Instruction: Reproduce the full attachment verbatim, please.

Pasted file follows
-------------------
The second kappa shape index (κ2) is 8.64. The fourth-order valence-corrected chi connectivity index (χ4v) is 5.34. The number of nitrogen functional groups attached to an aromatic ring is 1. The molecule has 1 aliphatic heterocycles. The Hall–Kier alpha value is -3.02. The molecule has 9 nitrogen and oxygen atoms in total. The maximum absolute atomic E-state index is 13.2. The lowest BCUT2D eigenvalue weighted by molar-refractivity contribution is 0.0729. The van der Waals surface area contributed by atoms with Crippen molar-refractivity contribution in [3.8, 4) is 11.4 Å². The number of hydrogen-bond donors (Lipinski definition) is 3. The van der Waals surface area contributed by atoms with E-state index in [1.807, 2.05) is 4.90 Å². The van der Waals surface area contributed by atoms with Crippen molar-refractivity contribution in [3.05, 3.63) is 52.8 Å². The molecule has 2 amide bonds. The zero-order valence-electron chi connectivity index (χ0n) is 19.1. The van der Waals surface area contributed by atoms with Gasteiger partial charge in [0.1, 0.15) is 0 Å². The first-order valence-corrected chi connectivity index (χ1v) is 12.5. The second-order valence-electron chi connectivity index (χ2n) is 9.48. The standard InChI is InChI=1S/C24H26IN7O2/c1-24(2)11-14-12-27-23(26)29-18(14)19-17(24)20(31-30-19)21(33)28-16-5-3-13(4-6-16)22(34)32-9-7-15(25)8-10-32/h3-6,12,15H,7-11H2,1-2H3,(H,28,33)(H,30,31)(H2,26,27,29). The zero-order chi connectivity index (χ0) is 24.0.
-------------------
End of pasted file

The second kappa shape index (κ2) is 8.64. The fourth-order valence-corrected chi connectivity index (χ4v) is 5.34. The number of nitrogen functional groups attached to an aromatic ring is 1. The molecule has 1 aliphatic heterocycles. The Hall–Kier alpha value is -3.02. The molecule has 9 nitrogen and oxygen atoms in total. The maximum absolute atomic E-state index is 13.2. The lowest BCUT2D eigenvalue weighted by molar-refractivity contribution is 0.0729. The van der Waals surface area contributed by atoms with Crippen molar-refractivity contribution in [3.8, 4) is 11.4 Å². The number of hydrogen-bond donors (Lipinski definition) is 3. The van der Waals surface area contributed by atoms with E-state index in [1.807, 2.05) is 4.90 Å². The van der Waals surface area contributed by atoms with Crippen molar-refractivity contribution in [3.05, 3.63) is 52.8 Å². The molecule has 2 amide bonds. The zero-order valence-electron chi connectivity index (χ0n) is 19.1. The van der Waals surface area contributed by atoms with Gasteiger partial charge in [0.1, 0.15) is 0 Å². The first-order valence-corrected chi connectivity index (χ1v) is 12.5. The second-order valence-electron chi connectivity index (χ2n) is 9.48. The standard InChI is InChI=1S/C24H26IN7O2/c1-24(2)11-14-12-27-23(26)29-18(14)19-17(24)20(31-30-19)21(33)28-16-5-3-13(4-6-16)22(34)32-9-7-15(25)8-10-32/h3-6,12,15H,7-11H2,1-2H3,(H,28,33)(H,30,31)(H2,26,27,29). The zero-order chi connectivity index (χ0) is 24.0.